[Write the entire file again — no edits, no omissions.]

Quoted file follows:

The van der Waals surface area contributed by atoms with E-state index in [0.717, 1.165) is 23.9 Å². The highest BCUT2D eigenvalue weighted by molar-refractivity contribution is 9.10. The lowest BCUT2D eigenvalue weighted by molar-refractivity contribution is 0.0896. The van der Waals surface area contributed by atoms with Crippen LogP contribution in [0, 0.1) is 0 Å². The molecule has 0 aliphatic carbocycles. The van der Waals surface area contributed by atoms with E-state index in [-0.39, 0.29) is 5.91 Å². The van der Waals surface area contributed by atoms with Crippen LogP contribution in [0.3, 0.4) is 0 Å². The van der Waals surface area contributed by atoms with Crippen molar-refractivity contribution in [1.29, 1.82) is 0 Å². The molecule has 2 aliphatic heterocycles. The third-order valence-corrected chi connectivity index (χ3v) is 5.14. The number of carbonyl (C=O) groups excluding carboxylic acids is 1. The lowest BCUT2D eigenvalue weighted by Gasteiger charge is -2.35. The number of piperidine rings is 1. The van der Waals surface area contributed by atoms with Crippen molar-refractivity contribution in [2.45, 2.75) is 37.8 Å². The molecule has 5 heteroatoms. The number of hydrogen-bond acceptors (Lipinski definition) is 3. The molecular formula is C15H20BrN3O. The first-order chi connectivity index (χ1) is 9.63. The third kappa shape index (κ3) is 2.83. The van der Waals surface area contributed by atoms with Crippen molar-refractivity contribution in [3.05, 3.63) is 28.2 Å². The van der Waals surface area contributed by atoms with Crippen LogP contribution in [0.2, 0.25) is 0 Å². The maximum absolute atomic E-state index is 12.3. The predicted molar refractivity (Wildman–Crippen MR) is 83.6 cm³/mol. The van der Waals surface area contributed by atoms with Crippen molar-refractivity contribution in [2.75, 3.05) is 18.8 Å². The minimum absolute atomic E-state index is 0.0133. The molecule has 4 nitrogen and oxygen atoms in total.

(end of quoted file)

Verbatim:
The van der Waals surface area contributed by atoms with E-state index in [0.717, 1.165) is 23.9 Å². The highest BCUT2D eigenvalue weighted by molar-refractivity contribution is 9.10. The lowest BCUT2D eigenvalue weighted by molar-refractivity contribution is 0.0896. The van der Waals surface area contributed by atoms with Crippen LogP contribution in [0, 0.1) is 0 Å². The molecule has 0 aliphatic carbocycles. The van der Waals surface area contributed by atoms with E-state index in [-0.39, 0.29) is 5.91 Å². The van der Waals surface area contributed by atoms with Crippen LogP contribution in [0.3, 0.4) is 0 Å². The van der Waals surface area contributed by atoms with Crippen molar-refractivity contribution in [1.29, 1.82) is 0 Å². The molecule has 2 aliphatic heterocycles. The third-order valence-corrected chi connectivity index (χ3v) is 5.14. The number of carbonyl (C=O) groups excluding carboxylic acids is 1. The lowest BCUT2D eigenvalue weighted by Gasteiger charge is -2.35. The number of piperidine rings is 1. The van der Waals surface area contributed by atoms with Crippen molar-refractivity contribution in [2.45, 2.75) is 37.8 Å². The molecule has 5 heteroatoms. The number of hydrogen-bond acceptors (Lipinski definition) is 3. The molecular formula is C15H20BrN3O. The first-order chi connectivity index (χ1) is 9.63. The third kappa shape index (κ3) is 2.83. The van der Waals surface area contributed by atoms with Crippen molar-refractivity contribution in [3.05, 3.63) is 28.2 Å². The van der Waals surface area contributed by atoms with Crippen LogP contribution in [0.2, 0.25) is 0 Å². The maximum absolute atomic E-state index is 12.3. The predicted molar refractivity (Wildman–Crippen MR) is 83.6 cm³/mol. The van der Waals surface area contributed by atoms with Crippen molar-refractivity contribution in [2.75, 3.05) is 18.8 Å². The minimum absolute atomic E-state index is 0.0133. The molecule has 4 nitrogen and oxygen atoms in total.